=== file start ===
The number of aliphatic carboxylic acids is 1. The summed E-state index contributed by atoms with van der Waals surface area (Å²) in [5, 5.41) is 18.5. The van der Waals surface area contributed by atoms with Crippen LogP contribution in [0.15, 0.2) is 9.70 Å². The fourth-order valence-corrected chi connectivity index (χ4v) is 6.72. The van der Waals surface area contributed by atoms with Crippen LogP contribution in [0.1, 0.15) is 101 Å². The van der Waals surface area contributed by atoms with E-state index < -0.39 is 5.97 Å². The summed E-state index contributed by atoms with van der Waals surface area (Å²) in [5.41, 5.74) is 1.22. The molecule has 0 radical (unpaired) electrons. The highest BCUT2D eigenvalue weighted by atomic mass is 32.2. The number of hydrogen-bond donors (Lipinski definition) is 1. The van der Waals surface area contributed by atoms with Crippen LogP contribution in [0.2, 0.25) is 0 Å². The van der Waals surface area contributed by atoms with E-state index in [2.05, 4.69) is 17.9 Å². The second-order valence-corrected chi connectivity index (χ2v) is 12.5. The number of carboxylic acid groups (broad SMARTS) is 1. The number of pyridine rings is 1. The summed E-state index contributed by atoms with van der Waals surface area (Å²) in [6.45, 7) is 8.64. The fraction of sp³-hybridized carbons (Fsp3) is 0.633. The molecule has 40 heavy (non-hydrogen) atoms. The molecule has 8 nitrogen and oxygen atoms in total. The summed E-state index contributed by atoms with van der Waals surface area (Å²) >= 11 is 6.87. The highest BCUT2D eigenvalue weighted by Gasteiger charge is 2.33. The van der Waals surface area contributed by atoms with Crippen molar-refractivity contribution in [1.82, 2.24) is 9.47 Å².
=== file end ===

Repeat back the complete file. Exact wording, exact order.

The number of aliphatic carboxylic acids is 1. The summed E-state index contributed by atoms with van der Waals surface area (Å²) in [5, 5.41) is 18.5. The van der Waals surface area contributed by atoms with Crippen LogP contribution in [0.15, 0.2) is 9.70 Å². The fourth-order valence-corrected chi connectivity index (χ4v) is 6.72. The van der Waals surface area contributed by atoms with Crippen LogP contribution in [0.1, 0.15) is 101 Å². The van der Waals surface area contributed by atoms with E-state index < -0.39 is 5.97 Å². The summed E-state index contributed by atoms with van der Waals surface area (Å²) in [5.41, 5.74) is 1.22. The molecule has 0 radical (unpaired) electrons. The highest BCUT2D eigenvalue weighted by atomic mass is 32.2. The number of hydrogen-bond donors (Lipinski definition) is 1. The van der Waals surface area contributed by atoms with Crippen LogP contribution in [0.2, 0.25) is 0 Å². The van der Waals surface area contributed by atoms with E-state index in [2.05, 4.69) is 17.9 Å². The second-order valence-corrected chi connectivity index (χ2v) is 12.5. The number of carboxylic acid groups (broad SMARTS) is 1. The number of pyridine rings is 1. The summed E-state index contributed by atoms with van der Waals surface area (Å²) in [6.45, 7) is 8.64. The fraction of sp³-hybridized carbons (Fsp3) is 0.633. The molecule has 40 heavy (non-hydrogen) atoms. The molecule has 8 nitrogen and oxygen atoms in total. The summed E-state index contributed by atoms with van der Waals surface area (Å²) >= 11 is 6.87. The highest BCUT2D eigenvalue weighted by Gasteiger charge is 2.33. The van der Waals surface area contributed by atoms with Crippen molar-refractivity contribution in [1.82, 2.24) is 9.47 Å².